Cross and crown, p.2

Cross & Crown, page 2

 part  #2 of  Sidewinder Series


Cross & Crown

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  “Detective O’Flaherty!” Captain Branson called from his office door. Nick turned in his chair and glanced over his shoulder. The captain waved him over.

  “What’s up, sir?” he asked when he got closer.

  “The witness from the bookshop?”

  “Yes, sir?”

  “He’s here. You need to get in on this one. ”

  “Sure thing. ”

  Branson handed him a file. It was labeled John Doe.

  Nick shook his head; all it contained was the report from the hospital. He made his way to one of the interview rooms and greeted the officer on the door with a pat on the shoulder.

  When he entered the room, the blond man met his eyes.

  “Hello, Detective. ”

  “How you doing?” Nick asked as he sat opposite him.

  “I would say I’ve been better, but . . . I don’t really know if that’s true,” the man said with a wry laugh.

  Nick snorted. “Still got your sense of humor at least.

  That’s something. ” He opened the file again. It was paltry at best. Useless. “They been cal ing you John Doe?”

  “Yeah, it’s . . . it’s a name, I guess. ”

  “Yeah, I can see that getting old fast. Listen, all the John Does I ever knew were already dead, so how about I call you JD? That work for you?”

  He nodded and gave Nick a tired smile. “Yeah. Yeah, that works. ”

  Nick was silent for a moment, studying the man. He looked even more worn than he had at the crime scene yesterday. Under that, Nick could see the fear. “Has anyone offered you coffee? Something to eat?”

  “I had a bagel. Don’t have much appetite. ”

  “Okay. ” Nick put both elbows on the table. “You remember anything new? Anything at al ?”

  “No, Detective, I’m sorry. The doctors said I have amnesia caused by the trauma. Physical or mental, they couldn’t say. They also couldn’t say when or if my memory would return. They said amnesia was a very case-by-case type of thing, so . . . it might all come rushing back, or it might come back in pieces. Or it might not at all. Ever. ”

  “Wow. That’s rough. ”

  JD laughed bitterly. He twisted his fingers and nodded.

  Nick was having a hard time reading him, something he was usually pretty good at. JD’s exhaustion was masking everything else. Nick gave it a minute or so of silence, waiting to see if the man would begin to fidget or talk. But JD merely sat there, watching his hands, occasionally glancing up to meet Nick’s eyes.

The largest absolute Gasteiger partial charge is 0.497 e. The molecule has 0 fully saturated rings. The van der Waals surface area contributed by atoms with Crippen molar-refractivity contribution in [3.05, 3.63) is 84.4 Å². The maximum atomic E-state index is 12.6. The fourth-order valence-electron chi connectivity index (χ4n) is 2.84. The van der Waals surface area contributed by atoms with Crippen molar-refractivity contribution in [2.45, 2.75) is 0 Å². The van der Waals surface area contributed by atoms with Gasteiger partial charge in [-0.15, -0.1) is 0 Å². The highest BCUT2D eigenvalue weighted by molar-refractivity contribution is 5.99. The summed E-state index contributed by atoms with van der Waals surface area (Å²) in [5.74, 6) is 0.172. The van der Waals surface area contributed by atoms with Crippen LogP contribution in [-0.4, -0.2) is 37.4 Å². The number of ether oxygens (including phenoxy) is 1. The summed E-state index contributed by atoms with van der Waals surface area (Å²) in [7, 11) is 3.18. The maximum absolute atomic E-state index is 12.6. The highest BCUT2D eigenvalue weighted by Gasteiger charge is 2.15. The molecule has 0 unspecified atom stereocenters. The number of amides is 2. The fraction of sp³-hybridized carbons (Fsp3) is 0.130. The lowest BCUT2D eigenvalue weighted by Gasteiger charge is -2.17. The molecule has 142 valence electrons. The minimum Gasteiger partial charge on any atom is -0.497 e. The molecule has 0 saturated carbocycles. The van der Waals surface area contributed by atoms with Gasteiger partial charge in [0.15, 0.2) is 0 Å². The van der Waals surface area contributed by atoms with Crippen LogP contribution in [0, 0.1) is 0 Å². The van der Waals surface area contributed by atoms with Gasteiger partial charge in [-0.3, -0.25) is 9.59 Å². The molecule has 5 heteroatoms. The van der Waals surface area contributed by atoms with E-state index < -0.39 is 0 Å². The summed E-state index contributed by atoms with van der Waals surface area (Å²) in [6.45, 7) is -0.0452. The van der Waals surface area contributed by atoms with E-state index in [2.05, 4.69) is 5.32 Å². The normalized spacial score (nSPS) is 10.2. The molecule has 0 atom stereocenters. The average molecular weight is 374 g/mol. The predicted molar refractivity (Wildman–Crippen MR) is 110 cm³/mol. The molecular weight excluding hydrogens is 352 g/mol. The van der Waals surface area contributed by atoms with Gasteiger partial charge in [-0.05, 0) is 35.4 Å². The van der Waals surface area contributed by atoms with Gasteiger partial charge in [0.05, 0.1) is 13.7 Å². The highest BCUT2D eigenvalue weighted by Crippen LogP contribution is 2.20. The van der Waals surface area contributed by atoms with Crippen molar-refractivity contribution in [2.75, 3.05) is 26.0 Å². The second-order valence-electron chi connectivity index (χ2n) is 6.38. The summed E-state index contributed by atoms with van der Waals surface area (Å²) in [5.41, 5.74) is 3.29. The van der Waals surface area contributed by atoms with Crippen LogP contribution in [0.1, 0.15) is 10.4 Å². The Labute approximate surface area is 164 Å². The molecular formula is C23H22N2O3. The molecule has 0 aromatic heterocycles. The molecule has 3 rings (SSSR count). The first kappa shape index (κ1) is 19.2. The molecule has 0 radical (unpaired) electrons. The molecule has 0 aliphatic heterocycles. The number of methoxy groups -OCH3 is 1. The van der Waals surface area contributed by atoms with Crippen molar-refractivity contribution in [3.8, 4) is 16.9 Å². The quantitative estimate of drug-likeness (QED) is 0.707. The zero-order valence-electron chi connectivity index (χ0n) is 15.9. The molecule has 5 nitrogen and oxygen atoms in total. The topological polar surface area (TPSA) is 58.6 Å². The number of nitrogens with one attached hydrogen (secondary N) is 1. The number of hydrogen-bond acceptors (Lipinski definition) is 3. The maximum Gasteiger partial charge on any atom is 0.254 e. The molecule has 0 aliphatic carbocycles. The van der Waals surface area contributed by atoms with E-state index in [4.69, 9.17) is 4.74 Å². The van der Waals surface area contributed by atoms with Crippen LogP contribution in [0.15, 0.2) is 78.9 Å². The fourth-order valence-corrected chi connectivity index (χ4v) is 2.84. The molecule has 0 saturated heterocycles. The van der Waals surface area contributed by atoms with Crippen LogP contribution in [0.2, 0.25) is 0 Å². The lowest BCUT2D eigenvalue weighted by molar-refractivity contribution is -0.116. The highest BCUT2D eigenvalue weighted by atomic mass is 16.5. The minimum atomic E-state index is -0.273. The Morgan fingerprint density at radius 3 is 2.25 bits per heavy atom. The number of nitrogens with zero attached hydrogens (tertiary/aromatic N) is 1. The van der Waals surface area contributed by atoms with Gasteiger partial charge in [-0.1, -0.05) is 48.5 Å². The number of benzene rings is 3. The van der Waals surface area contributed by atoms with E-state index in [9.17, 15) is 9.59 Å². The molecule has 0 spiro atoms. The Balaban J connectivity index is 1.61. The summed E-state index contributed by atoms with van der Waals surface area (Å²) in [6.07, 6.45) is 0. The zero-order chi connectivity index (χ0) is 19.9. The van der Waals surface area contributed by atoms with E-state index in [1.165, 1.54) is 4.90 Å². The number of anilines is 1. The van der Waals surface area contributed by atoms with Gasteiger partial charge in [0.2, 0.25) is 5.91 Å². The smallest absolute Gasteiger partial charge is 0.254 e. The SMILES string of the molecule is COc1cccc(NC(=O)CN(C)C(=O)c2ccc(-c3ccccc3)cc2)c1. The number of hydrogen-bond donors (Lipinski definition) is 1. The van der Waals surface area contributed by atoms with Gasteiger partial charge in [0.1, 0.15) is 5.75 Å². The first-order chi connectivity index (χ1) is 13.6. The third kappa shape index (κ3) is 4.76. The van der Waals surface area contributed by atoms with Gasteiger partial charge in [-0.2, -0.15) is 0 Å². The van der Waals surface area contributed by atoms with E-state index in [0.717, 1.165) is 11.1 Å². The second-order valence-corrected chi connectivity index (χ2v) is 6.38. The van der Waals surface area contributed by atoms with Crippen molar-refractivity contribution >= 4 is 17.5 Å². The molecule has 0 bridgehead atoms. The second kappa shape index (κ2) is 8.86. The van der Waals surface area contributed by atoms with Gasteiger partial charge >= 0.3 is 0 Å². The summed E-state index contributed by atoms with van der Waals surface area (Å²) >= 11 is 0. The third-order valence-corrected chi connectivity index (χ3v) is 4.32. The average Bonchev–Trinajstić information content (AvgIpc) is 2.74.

Nick finally gave up on that tactic. He tapped the file in front of him. “Even though you don’t remember anything, we’re going to treat you as a witness and put you under protection. Bal istics are telling us there were at least two shooters. One was standing behind you, clipped you in the head. ” Nick tapped his own head in the area where JD was bandaged. “Killed at least one of those two victims. ”

  “Just one?”

  “The other bullet hasn’t been recovered yet. We’ll know more soon. But until we get to the bottom of this, you need to be safe. Whoever did this won’t know you can’t ID them when they find out you aren’t dead. ”

  JD nodded. He glanced up at Nick, his blue eyes piercing.

  “You don’t have to dance around it, Detective. ”


  “I know I’m a suspect. It’s okay. You don’t have to mince words. ”

  Nick met his eyes for several seconds, letting JD see what suspects usually saw: a hardened, intelligent cop who would put them behind bars if they made even the tiniest of slips.

  “All right then. You are a suspect. Our only suspect, right now. ”Despite his show of bravado, JD blanched. Nick couldn’t help but feel sorry for the guy. Not knowing who he was or what kind of man he was, it had to be terrifying. Add to that the fact that he was facing a potential murder charge? He had to be reeling.

  Nick took his notepad and a pen from his pocket and placed it on the table, then slid it toward JD. “I’m going to go arrange for somewhere for you to stay tonight. While I’m gone, try to write down anything about yourself you can think of. ”

  JD frowned. “Like what? I already told you I don’t remember anything. ”

  Nick shrugged. “Anything. Anything you’ve noticed.

  Your feelings, your thoughts, tattoos or scars, your shoe size, do you have contacts, are you wearing underwear? Anything. ”

  JD laughed and reached for Nick’s notepad. “Okay. ”

  Nick smiled and left him there, hoping the exercise would at least keep JD’s mind off his troubles while Nick tried to find somewhere to stick him for the night.

  It took him nearly half an hour to arrange for a hotel and an officer for the door. He and Hagan played a quick three out of five roshambo to decide who had to stay with him, and Nick won. Which was good, because he had plans this weekend.

  When he returned to the interview room, Captain Branson was standing at the window, watching JD.

  “Sir,” Nick said as he approached.

  The captain turned. “You’re good with him, O’Flaherty.

  That’s the most he’s responded all night. ”

  “He’s just scared, sir. Anyone would be. ”

  “Stay on him. Babysit him. Play the good cop. He’s the biggest break we have in this case right now. If he’s comfortable, he’s more likely to remember. And if he’s faking, you’re more likely to figure it out. ”

  Nick cleared his throat and nodded. “Does that mean you want me to stick with him at the safe house?” he asked, unable to conceal the dread in his voice.

  Branson smirked at him and raised an eyebrow. “Isn’t your boyfriend coming to town tonight?”

  “Yes, sir. ”

  “Even I’m not that cruel. Take the weekend. Let Hagan bad cop him for a few days. After that, it’s O’Flaherty to the rescue, understand?”

  “Of course, sir. ”

  Branson slapped him on the back. Nick watched him walk away, breathing out a sigh of relief, then glanced at the officer on the door.

  “Do you even know how to play good cop, Detective?”

  the man drawled.

  “I don’t know, no one’s ever let me do it. ” Nick put his shoulder against the door and pushed into the room. JD’s head shot up. He’d been dozing. Nick smiled gently for him.

  “Doing okay?”

  “I guess so. ” He pushed the notepad across the table. “I wrote down everything I could think of. ”

  Nick took the notepad and flipped it over. JD had written bullet points in a neat block print. Nick snorted. It was the type of handwriting that was hard as hell to analyze. The kind that people who worked black ops often had a habit of using.

  Nick wrote in the same neat block print. “You always write like that?” he asked JD.

  “I guess. Why?”

  Nick shrugged one shoulder and stuck the notepad back in his pocket. “Muscle memory. It can be interesting. I’ll look over this in a bit. Right now I’m going to take you to get something to eat, then to a hotel so you can get some rest. ”